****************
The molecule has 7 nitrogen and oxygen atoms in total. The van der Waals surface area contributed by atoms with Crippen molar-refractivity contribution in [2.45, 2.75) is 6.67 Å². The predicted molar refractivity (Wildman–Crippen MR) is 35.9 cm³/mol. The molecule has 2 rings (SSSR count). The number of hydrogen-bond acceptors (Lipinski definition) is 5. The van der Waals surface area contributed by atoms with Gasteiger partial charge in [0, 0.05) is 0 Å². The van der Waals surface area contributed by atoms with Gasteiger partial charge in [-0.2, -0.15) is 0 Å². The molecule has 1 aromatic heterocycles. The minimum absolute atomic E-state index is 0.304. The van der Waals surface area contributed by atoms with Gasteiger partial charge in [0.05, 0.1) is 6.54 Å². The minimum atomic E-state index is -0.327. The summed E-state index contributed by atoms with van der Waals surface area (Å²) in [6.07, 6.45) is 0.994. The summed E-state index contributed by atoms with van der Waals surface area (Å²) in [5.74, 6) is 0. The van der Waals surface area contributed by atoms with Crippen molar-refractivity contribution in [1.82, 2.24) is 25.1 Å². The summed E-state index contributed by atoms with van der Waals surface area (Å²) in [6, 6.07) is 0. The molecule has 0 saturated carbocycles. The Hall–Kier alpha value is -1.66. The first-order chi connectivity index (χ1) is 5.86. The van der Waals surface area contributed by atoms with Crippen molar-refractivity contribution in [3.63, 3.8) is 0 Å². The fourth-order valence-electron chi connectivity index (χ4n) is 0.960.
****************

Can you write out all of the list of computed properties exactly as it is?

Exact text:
The molecule has 7 nitrogen and oxygen atoms in total. The van der Waals surface area contributed by atoms with Crippen molar-refractivity contribution in [2.45, 2.75) is 6.67 Å². The predicted molar refractivity (Wildman–Crippen MR) is 35.9 cm³/mol. The molecule has 2 rings (SSSR count). The number of hydrogen-bond acceptors (Lipinski definition) is 5. The van der Waals surface area contributed by atoms with Gasteiger partial charge in [0, 0.05) is 0 Å². The van der Waals surface area contributed by atoms with Gasteiger partial charge in [-0.2, -0.15) is 0 Å². The molecule has 1 aromatic heterocycles. The minimum absolute atomic E-state index is 0.304. The van der Waals surface area contributed by atoms with Gasteiger partial charge in [0.05, 0.1) is 6.54 Å². The minimum atomic E-state index is -0.327. The summed E-state index contributed by atoms with van der Waals surface area (Å²) in [6.07, 6.45) is 0.994. The summed E-state index contributed by atoms with van der Waals surface area (Å²) in [5.74, 6) is 0. The van der Waals surface area contributed by atoms with Crippen molar-refractivity contribution in [1.82, 2.24) is 25.1 Å². The summed E-state index contributed by atoms with van der Waals surface area (Å²) in [6, 6.07) is 0. The molecule has 0 saturated carbocycles. The Hall–Kier alpha value is -1.66. The first-order chi connectivity index (χ1) is 5.86. The van der Waals surface area contributed by atoms with Crippen molar-refractivity contribution in [3.63, 3.8) is 0 Å². The fourth-order valence-electron chi connectivity index (χ4n) is 0.960.